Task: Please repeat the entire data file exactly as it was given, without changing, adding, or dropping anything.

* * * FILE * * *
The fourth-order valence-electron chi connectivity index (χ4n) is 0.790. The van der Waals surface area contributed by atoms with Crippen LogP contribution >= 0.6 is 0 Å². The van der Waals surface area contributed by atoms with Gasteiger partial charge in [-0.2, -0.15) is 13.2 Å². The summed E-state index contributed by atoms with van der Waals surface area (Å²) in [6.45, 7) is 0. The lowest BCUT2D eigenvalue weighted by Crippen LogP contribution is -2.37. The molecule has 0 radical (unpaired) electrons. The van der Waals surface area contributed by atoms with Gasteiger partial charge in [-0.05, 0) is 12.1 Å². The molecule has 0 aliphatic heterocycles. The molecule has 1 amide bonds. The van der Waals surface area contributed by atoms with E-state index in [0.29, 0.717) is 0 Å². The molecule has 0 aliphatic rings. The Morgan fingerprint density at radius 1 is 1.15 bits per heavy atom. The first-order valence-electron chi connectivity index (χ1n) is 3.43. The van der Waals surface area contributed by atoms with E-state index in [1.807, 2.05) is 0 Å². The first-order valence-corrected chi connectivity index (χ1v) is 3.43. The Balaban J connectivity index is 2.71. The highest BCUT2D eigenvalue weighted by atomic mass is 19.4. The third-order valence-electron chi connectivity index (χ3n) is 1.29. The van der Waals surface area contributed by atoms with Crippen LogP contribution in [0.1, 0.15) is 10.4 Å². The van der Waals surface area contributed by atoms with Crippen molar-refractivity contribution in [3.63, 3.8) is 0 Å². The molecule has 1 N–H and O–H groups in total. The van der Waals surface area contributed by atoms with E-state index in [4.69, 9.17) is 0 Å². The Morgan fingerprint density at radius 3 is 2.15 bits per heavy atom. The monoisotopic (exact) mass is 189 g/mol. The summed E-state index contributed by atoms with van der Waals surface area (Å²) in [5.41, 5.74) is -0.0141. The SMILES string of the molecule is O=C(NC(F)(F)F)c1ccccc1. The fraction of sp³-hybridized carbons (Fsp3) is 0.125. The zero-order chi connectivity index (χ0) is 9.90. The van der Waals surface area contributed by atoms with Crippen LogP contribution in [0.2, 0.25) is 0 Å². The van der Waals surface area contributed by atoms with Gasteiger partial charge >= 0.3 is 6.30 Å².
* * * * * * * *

The fourth-order valence-electron chi connectivity index (χ4n) is 0.790. The van der Waals surface area contributed by atoms with Crippen LogP contribution >= 0.6 is 0 Å². The van der Waals surface area contributed by atoms with Gasteiger partial charge in [-0.2, -0.15) is 13.2 Å². The summed E-state index contributed by atoms with van der Waals surface area (Å²) in [6.45, 7) is 0. The lowest BCUT2D eigenvalue weighted by Crippen LogP contribution is -2.37. The molecule has 0 radical (unpaired) electrons. The van der Waals surface area contributed by atoms with Gasteiger partial charge in [-0.05, 0) is 12.1 Å². The molecule has 0 aliphatic heterocycles. The molecule has 1 amide bonds. The van der Waals surface area contributed by atoms with E-state index in [0.29, 0.717) is 0 Å². The molecule has 0 aliphatic rings. The Morgan fingerprint density at radius 1 is 1.15 bits per heavy atom. The first-order valence-electron chi connectivity index (χ1n) is 3.43. The van der Waals surface area contributed by atoms with E-state index in [1.807, 2.05) is 0 Å². The first-order valence-corrected chi connectivity index (χ1v) is 3.43. The Balaban J connectivity index is 2.71. The highest BCUT2D eigenvalue weighted by atomic mass is 19.4. The third-order valence-electron chi connectivity index (χ3n) is 1.29. The van der Waals surface area contributed by atoms with Crippen LogP contribution in [0.1, 0.15) is 10.4 Å². The van der Waals surface area contributed by atoms with Crippen molar-refractivity contribution in [3.63, 3.8) is 0 Å². The molecule has 1 N–H and O–H groups in total. The van der Waals surface area contributed by atoms with E-state index in [4.69, 9.17) is 0 Å². The Morgan fingerprint density at radius 3 is 2.15 bits per heavy atom. The monoisotopic (exact) mass is 189 g/mol. The summed E-state index contributed by atoms with van der Waals surface area (Å²) in [5.41, 5.74) is -0.0141. The SMILES string of the molecule is O=C(NC(F)(F)F)c1ccccc1. The fraction of sp³-hybridized carbons (Fsp3) is 0.125. The zero-order chi connectivity index (χ0) is 9.90. The van der Waals surface area contributed by atoms with Crippen LogP contribution in [0.2, 0.25) is 0 Å². The van der Waals surface area contributed by atoms with Gasteiger partial charge >= 0.3 is 6.30 Å².